TORONTO — David Crosby was an acclaimed musician to many, but for Michelle Willis he was also a surprise mentor who became a friend in recent years.
The Ontario-raised singer-songwriter says she first met Crosby, who died Wednesday at 81 years old, during a recording session for the instrumental band Snarky Puppy.
Both of them had been invited to record on Snarky Puppy’s 2015 album “Family Dinner, Vol. 2,” a collaborative project that attracted musician friends from around the world.
Once in the studio, it was clear she shared a spark with the founder of the folk-rock group Crosby, Stills & Nash.
“We just had a really good blend,” recalled Willis, who used a nickname for the veteran rocker. “Croz is a lover of chemistry and he’s like a scientist as far as knowing when something is really good.”
Those sessions left an impression and when Crosby began planning a tour with his Lighthouse backing band a year later, he got in touch with Willis about the possibility of her joining the group.
Not long after, she was on a tour bus with Crosby, the sort of tight quarters that quickly give you a sense of the quirks of the people you’re bunking with each day.
Crosby’s sense of humour was part of the “joy of knowing and loving him,” she found, and he turned out to be quite a “mischief maker” on the road.
“He loved playing practical jokes,” she said. “He loved food fights.”
“And he’s the king of banter and great insults that you’ve never heard in your life,” she added.
“The same mind that creates those incredible word patterns and poems is just on and working all the time.”
Crosby became an oft-outspoken, sometimes stingingly truthful friend to Willis. If something musically didn’t suit his fancy, he’d be the first to tell her, a characteristic she came to cherish as time passed.
Beyond that, he was a man of generosity and encouragement, she said.
One day while on the road, Willis played him a couple of her live recordings she had been sitting on for a few years. Crosby was instantly excited about the music and told Willis to stop delaying and move forward with the project.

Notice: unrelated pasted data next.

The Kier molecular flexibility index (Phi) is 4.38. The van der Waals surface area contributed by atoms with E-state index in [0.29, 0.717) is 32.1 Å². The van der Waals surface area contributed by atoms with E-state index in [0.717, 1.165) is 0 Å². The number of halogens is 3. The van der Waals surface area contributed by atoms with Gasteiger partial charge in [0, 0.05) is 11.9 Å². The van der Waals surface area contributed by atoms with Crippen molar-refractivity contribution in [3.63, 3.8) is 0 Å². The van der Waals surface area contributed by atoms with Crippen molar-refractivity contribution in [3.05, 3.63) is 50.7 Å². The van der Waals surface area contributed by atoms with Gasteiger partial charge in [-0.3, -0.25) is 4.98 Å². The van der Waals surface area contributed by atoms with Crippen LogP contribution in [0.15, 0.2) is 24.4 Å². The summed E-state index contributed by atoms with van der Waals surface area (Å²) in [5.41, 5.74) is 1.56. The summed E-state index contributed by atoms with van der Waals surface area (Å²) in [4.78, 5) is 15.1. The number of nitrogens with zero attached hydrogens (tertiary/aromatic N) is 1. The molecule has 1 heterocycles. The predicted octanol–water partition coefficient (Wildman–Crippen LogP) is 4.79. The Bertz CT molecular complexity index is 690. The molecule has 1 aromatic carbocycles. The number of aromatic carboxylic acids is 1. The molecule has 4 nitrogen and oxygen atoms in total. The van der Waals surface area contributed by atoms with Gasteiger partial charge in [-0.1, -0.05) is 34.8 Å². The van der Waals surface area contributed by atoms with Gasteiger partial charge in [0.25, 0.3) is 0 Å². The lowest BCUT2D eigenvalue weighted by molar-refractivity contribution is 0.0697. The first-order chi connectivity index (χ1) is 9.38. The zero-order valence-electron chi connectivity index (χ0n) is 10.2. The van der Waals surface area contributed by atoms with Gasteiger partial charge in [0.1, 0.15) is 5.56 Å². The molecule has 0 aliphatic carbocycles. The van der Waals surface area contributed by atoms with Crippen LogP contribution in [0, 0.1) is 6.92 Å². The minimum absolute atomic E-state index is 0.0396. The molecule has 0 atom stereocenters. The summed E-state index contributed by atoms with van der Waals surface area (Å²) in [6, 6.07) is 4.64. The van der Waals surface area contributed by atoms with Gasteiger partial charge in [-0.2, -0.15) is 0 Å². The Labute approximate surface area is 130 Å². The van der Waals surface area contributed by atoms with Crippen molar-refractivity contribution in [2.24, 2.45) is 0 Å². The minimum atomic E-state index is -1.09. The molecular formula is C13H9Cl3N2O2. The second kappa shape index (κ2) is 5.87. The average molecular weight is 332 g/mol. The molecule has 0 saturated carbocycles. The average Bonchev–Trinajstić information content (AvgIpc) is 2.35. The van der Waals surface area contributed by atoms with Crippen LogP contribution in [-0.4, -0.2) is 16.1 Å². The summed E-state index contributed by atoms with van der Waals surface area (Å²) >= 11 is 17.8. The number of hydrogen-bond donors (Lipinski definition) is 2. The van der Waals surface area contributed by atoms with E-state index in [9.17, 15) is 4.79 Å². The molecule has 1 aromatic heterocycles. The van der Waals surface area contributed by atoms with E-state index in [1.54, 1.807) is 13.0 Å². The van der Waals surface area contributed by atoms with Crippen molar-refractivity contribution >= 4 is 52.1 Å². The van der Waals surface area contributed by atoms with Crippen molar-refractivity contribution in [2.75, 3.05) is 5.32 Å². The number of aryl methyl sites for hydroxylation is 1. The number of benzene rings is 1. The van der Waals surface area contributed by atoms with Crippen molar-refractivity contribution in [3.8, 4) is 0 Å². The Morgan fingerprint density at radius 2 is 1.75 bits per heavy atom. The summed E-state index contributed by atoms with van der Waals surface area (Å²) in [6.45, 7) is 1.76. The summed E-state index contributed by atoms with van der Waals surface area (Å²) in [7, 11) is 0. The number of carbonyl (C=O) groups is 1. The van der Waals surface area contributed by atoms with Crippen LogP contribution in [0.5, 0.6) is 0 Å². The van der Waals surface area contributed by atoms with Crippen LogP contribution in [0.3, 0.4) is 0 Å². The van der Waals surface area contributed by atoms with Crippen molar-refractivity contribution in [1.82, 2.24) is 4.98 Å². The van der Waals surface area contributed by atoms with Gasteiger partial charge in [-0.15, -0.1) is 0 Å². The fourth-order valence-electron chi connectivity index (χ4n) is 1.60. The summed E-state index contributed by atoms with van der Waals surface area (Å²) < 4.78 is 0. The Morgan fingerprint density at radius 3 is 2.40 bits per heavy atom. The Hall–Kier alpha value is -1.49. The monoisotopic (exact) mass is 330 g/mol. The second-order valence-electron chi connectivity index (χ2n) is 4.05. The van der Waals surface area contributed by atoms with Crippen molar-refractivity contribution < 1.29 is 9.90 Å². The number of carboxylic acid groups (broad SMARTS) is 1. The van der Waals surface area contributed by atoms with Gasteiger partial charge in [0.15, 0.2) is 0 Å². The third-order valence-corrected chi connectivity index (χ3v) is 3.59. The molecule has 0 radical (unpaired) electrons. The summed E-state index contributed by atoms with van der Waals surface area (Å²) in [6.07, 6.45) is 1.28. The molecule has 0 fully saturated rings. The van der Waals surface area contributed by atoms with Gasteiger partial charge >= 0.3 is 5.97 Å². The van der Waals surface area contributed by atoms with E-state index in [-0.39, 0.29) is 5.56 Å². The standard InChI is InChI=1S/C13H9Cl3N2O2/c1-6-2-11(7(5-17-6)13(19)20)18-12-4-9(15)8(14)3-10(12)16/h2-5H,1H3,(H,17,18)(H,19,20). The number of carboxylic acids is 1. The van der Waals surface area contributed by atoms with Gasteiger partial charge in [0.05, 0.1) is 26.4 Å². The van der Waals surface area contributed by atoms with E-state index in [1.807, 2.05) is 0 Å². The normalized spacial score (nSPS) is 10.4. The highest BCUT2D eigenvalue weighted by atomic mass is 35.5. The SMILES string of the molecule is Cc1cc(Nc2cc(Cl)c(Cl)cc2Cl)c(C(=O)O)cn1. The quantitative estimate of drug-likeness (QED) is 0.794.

“I think he said something like, ‘This sounds like you. Nobody else sounds like you, so you have to make this,'” she said.
It was the push Willis needed to finally complete her 2022 album “Just One Voice,” which features collaborations with Michael McDonald and jazz harmonica player Gregoire Maret. A live EP of select songs from the album would feature Crosby on the performance of “Trigger.”
Other musician friends took time to remember Crosby’s influential roots in folk and rock music circles.
Neil Young, who joined as the fourth member in the supergroup Crosby, Stills, Nash & Young, said that the musician’s “voice and energy were the heart of our band.”
“We had so many great times, especially in the early years,” Young wrote on his website.
“Crosby was a very supportive friend in my early life, as we bit off big pieces of our experience together. David was the catalyst for so many things.”
For Willis, news of Crosby’s death came as a shock. She had just spoken to him by phone Monday morning and heard from him by email on the day he died.
Over the years, their creative ties built a stronger friendship of mutual respect, she said.
“I could call Croz even if I was feeling super low — I wouldn’t tell him,” she said.
“He was always demanding to know what I was writing and working on, telling me what he was working on, what artists he was listening to. Our calls were never very long and I’d always hang up the phone just feeling better.”
Crosby and Willis have a final project together that was recorded with their Lighthouse Band tour mates Becca Stevens and Snarky Puppy founder Michael League.
It started with the four of them sharing countless file transfers over the internet in the midst of the pandemic. Eventually, they reunited in late 2021 at the Sunset Sound studios in Los Angeles, a space where everyone from the Beach Boys to Prince has laid down tracks.
The untitled album doesn’t have a release date, but Willis hopes to follow through with Crosby’s wishes to get it out sooner than later.
“It’s a beautiful album and he sang better than I’d ever heard him, at times,” she said.
“He had so much power, like magnitudes of depth on this record.”
This report by The Canadian Press was first published Jan. 20, 2023.